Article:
Volatility on 03/28 is now gone where previously there was something.
In this case direction changes and the panic is still unchanged, but I noticed cases where that did change also.

[removed array - please see the gold report forum]



The nice thing about the new pro version release is that it tells u which arrays are important and which are minor. Its all written out in text format so u dont have to guess which array provides the strongest " hit(s)". The computer tells u which array is likely to produce an event.

ALSO it would be great to have more active discussions and get feed back on the new pro version of socrates. So 5ose of u out there dont be shy and post away. I will answer what i can and hopefully someone can answer my questions. Theres still a learning curve here to get to fully understand Socrates. This board seems quiet.

#7 RE: Arrays can change over time by entran30 28.03.2019 11:34

Zitat von Rob

Zitat von Alex

I noticed that arrays can change over time. The one on the right hand side is an updated array that Martin has posted recently and left one is 5 weeks old.
I know that the composite bars are proportionally and can change over time because the bars in one row stand in relation to each other. But in the above case it doesn't have to do with proportional changes, in my view.
Martin also stated that the lowest bar can be a turning point. If I look it that way, then the 03/28 is still a turning point.
The bar on the 25th went up a lot for some reason I don't understand. But it seemed before a significant bar and now has become even more significant (or a definitive turning point)
Volatility on 03/28 is now gone where previously there was something.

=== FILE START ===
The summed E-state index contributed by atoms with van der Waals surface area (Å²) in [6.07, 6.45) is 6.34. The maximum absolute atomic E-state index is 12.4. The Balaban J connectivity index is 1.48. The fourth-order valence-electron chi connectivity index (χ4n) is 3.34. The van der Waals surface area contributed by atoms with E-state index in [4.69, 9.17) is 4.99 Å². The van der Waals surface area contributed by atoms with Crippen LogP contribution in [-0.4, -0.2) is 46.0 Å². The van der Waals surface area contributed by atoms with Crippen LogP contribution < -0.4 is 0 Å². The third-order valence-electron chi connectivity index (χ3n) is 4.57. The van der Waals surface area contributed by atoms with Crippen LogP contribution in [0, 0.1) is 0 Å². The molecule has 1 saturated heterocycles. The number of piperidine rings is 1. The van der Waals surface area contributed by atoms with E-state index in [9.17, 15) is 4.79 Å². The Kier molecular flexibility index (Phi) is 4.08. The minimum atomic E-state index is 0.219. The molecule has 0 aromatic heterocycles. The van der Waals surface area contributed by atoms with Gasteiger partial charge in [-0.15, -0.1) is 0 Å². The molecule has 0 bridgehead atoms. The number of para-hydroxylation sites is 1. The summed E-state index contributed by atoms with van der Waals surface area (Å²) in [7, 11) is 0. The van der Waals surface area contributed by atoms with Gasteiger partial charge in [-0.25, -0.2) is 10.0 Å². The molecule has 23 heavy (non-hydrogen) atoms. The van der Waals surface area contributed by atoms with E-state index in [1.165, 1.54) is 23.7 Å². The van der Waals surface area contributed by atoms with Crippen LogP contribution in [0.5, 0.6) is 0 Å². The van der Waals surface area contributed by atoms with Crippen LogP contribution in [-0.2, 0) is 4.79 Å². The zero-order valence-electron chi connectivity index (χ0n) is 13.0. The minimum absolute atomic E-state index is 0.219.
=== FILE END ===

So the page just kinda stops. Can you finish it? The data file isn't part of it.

In this case direction changes and the panic is still unchanged, but I noticed cases where that did change also.

[removed array - please see the gold report forum]



The nice thing about the new pro version release is that it tells u which arrays are important and which are minor. Its all written out in text format so u dont have to guess which array provides the strongest " hit(s)". The computer tells u which array is likely to produce an event.

ALSO it would be great to have more active discussions and get feed back on the new pro version of socrates. So 5ose of u out there dont be shy and post away. I will answer what i can and hopefully someone can answer my questions. Theres still a learning curve here to get to fully understand Socrates. This board seems quiet.




Yeahh, I agree, we should be more active with the pro discussions. For example, it is strange the fact that every day in the daily array the first array in the agregate is always blue colour. Once I read that blue colour was bullish and pink bearish, but then MA said that it does not point specifically to bullish, the colour does not point to a direction. That is confusing to me. Either way, I have noticed that blue is normally bullish. Anyway I am happy with the pro but I would like to learn more and understand much better because sometimes I misinterpret Socrates.
Best regards

#8 RE: Arrays can change over time by Alex 29.03.2019 18:59

Zitat von Rob

so u dont have to guess which array provides the strongest " hit(s)".


that's true, especially with the new array layout it's harder to see which one is higher when 2 bars are similar in height and not next to each other.
However, turning points can still change over time and therefore need regular monitoring for any changes, IMO.

@Entran30 as Rob wrote, those bars in the array are just numbers (hits). The colors only indicate if there is a change of higher or lower bars. Consecutive bars (e.g. 2, 5, 15, 25) will be shown in the same color. If after a 25 comes a 20, then the color would change in the array, but there is no other meaning in my opinion.
At one time interval the blue bar is meant to be bullish, at another point in time the blue bar can mean bearish direction. And then there is the cycle inversion where consecutive blue and red bar can mean only one particular direction (e.g. bullish) , even if they have different colors.

#9 RE: Arrays can change over time by entran30 01.04.2019 12:42

Zitat von Alex

Zitat von Rob

so u dont have to guess which array provides the strongest " hit(s)".